This is the first UK museum retrospective of the German-Swiss sculptor who died last summer, aged 92, just as he was beginning to enjoy acclaim after decades of obscurity. Even as they dominate the space around them, there remains something reclusive about every one of Josephsohn’s bulky, crusty reclining nudes and “semi-figures”, their layered, sensitively manipulated, ambiguous abstract/figurative
surfaces – built up in plaster and lost-wax bronze casting – at once restrained, rigorous, simplified, but tactile and exuberant.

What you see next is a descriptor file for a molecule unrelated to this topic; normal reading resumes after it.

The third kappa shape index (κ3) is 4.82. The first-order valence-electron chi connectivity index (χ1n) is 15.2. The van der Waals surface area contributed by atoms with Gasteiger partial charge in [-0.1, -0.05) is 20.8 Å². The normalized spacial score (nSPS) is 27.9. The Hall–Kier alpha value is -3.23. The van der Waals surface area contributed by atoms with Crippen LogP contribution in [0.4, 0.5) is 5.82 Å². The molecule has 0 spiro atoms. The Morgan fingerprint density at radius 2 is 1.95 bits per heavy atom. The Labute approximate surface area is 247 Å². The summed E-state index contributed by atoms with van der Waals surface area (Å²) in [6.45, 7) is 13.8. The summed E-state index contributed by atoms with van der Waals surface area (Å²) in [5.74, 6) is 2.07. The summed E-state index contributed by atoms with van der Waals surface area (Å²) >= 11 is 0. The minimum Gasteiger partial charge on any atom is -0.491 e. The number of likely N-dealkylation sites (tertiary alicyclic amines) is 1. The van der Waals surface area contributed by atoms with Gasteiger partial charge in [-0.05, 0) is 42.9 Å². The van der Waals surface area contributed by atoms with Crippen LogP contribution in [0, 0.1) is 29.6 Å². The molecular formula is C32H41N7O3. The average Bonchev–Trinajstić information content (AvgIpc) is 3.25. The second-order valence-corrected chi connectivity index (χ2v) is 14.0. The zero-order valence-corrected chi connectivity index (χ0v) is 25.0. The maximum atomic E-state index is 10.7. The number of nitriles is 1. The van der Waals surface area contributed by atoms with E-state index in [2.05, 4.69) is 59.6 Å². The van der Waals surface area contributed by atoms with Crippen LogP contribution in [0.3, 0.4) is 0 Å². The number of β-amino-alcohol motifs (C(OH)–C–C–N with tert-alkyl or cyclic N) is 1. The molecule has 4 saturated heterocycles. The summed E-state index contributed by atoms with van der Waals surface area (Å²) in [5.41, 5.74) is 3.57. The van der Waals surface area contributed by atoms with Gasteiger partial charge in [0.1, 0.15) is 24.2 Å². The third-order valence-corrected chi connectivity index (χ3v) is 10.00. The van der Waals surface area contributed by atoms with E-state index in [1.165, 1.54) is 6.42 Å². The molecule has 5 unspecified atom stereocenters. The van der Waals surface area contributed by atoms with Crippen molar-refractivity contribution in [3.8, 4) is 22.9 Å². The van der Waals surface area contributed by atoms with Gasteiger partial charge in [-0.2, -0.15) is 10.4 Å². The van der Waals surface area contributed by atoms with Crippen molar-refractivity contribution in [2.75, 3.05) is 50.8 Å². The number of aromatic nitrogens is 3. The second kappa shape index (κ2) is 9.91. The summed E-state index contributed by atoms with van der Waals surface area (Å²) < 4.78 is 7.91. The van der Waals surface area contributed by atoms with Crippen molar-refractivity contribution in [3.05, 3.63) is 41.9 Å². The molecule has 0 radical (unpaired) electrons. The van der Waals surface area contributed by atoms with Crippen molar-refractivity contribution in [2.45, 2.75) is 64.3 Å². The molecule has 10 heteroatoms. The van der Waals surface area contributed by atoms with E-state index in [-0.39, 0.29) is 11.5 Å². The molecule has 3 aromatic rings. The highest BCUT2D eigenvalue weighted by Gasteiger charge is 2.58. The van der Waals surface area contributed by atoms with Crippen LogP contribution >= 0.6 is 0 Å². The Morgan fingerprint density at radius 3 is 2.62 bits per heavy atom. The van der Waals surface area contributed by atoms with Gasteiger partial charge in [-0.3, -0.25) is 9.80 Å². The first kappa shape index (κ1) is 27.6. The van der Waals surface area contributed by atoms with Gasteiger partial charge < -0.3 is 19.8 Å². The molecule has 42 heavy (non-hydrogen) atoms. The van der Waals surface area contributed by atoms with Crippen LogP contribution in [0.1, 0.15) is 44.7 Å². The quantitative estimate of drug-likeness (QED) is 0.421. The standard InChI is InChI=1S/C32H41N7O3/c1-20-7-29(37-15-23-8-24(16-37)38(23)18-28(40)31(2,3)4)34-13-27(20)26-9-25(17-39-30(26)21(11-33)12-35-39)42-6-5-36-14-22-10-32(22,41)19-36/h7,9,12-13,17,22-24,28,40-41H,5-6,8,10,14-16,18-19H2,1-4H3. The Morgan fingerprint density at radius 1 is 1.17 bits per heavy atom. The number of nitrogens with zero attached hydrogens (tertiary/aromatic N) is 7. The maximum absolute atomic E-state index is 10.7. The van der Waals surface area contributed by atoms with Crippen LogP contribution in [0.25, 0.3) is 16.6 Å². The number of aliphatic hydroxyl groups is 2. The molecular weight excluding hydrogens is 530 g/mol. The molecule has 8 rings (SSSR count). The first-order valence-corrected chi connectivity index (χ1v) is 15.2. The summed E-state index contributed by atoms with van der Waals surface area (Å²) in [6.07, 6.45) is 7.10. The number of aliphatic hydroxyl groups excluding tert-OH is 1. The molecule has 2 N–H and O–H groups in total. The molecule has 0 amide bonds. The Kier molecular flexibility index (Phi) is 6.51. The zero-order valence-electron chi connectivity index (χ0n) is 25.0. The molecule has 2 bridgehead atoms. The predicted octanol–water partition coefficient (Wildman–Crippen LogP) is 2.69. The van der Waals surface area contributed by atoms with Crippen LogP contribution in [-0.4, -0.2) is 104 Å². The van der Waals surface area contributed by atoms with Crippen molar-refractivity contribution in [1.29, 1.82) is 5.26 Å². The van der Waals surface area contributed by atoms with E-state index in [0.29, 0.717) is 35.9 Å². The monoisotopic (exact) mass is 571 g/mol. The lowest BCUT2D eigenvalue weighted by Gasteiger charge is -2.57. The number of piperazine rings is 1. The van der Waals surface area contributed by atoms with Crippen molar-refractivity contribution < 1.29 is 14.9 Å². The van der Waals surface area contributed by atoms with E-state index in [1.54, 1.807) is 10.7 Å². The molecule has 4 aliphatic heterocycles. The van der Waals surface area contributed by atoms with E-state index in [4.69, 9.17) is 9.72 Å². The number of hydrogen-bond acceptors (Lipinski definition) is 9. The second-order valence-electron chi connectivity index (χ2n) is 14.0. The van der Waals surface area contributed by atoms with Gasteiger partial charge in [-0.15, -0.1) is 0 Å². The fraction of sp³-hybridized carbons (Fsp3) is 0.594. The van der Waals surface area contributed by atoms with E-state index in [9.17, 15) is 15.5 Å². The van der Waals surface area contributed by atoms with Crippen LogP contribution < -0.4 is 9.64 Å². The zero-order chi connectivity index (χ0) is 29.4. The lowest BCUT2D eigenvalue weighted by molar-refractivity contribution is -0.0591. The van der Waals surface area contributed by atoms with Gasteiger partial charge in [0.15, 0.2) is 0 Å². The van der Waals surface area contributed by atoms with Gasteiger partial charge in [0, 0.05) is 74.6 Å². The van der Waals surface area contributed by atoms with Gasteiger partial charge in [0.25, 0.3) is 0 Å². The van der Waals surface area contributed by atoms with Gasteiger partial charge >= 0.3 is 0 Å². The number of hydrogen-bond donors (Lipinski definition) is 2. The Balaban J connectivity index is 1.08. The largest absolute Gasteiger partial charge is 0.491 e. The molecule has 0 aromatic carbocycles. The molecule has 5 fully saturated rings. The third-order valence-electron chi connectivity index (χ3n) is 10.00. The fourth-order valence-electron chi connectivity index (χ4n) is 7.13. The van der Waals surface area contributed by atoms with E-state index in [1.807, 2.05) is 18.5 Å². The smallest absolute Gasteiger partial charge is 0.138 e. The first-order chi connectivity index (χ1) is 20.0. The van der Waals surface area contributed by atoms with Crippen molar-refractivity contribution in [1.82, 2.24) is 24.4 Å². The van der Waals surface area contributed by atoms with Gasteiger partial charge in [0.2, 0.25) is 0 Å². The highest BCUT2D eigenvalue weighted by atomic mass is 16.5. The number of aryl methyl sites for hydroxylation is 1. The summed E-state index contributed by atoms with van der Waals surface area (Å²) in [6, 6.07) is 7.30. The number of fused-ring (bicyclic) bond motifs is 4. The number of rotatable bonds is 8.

Josephsohn’s ability to make indefiniteness monumental is what is so arresting to 21st-century audiences. If his untitled figures have faces, they are heavy yet delicately hewn, each subtly different from the next, though all appear unknowable, fleeting and at the same time static, authoritative as ancient totems. Josephsohn used models – from his wife to a passing porter at a nearby hospital who posed during his lunch break – but moved as